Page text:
The kids on the team are mostly POC, unlike the white dominated campus of Jack’s day. And they suck at winning. Among the players there’s a showboater who mouths off, a player who busies himself with the cheerleaders and a good shooter who’s lacking in confidence. Coach will have to turn them into a competitive team. And earn their respect, dammit!
Along with his assistant coach, Dan, a mild-mannered teacher, Jack insists they get serious about practice. Before long he isn’t finishing the day drinking beer while he showers, but drinking beer while he draws up plays at his gym office. One of Jack’s goals is to reach the playoffs, something the school hasn’t don’t since he was their star player. Of course.
It’s not easy to change up game scenes and make something new and exciting. But director and screenwriter Gavin O’Connor delivers excitement on the court. The players are getting really fired up as they start to win, but none more so than Jack. The team chaplain frowns as Jack swears up a storm on the sidelines. Just like Christ would do, I’m sure. I mean, haven’t you seen the statuettes of Sports Jesus motivating kids? He’s depicted helping little children perfect their games; running along beside them in his sandals after a soccer ball, helping them perfect their swing in baseball whilst clad in his simple robes, etc.,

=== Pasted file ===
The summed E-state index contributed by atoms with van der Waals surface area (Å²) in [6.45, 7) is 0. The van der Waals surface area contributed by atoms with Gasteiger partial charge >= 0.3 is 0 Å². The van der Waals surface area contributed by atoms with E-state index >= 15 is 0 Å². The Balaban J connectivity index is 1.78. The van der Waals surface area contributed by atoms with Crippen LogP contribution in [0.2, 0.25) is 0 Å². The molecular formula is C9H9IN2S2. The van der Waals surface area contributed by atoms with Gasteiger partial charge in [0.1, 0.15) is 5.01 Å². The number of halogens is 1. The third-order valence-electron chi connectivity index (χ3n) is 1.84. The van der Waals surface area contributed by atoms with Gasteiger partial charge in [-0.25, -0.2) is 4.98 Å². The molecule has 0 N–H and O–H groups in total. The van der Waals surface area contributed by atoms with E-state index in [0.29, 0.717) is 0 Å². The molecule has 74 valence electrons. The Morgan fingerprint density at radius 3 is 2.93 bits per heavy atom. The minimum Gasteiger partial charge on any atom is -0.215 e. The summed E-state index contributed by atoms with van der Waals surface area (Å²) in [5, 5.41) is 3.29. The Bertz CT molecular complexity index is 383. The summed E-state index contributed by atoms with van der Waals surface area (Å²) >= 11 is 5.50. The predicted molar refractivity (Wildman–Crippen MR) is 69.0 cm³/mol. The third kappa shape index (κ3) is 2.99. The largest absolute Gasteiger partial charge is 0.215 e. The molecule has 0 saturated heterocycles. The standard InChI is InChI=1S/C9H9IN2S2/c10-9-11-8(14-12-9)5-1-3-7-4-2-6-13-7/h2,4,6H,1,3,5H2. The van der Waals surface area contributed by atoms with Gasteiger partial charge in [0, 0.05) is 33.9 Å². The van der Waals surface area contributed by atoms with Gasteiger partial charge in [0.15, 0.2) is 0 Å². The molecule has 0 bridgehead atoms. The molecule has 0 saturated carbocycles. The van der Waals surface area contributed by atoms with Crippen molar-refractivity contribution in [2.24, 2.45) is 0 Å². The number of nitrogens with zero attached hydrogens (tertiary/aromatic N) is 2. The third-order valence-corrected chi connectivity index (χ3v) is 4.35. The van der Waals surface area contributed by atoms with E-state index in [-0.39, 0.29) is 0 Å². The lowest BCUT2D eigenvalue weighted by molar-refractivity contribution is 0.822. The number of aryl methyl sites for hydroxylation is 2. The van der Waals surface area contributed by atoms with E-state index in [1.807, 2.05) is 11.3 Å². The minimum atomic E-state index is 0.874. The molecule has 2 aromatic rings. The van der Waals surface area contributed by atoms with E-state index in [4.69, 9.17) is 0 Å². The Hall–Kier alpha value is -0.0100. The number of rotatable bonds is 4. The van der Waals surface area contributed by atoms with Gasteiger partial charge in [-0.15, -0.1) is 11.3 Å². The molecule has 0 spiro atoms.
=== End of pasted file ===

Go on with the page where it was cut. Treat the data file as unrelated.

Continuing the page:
But just like for movie star Ben Affleck, not everything is easy for Jack. In interesting parallels: Jack is estranged from his wife (Ben and Jennifer Garner couldn’t make it work), he gets smashed at his local bar where a kindly old man helps him back home like a fairy godfather (traces of one of Ben’s more recent relapses and Jen coming to the rescue and whisking him off to rehab) and his workday looks rote and uninspired (like Ben as Batman). When Ben is having a moment of reflection or a bitter outburst the camera gets really close, first nearly knocking into his squared-off jaw and then pulling in tight to his watery eyes.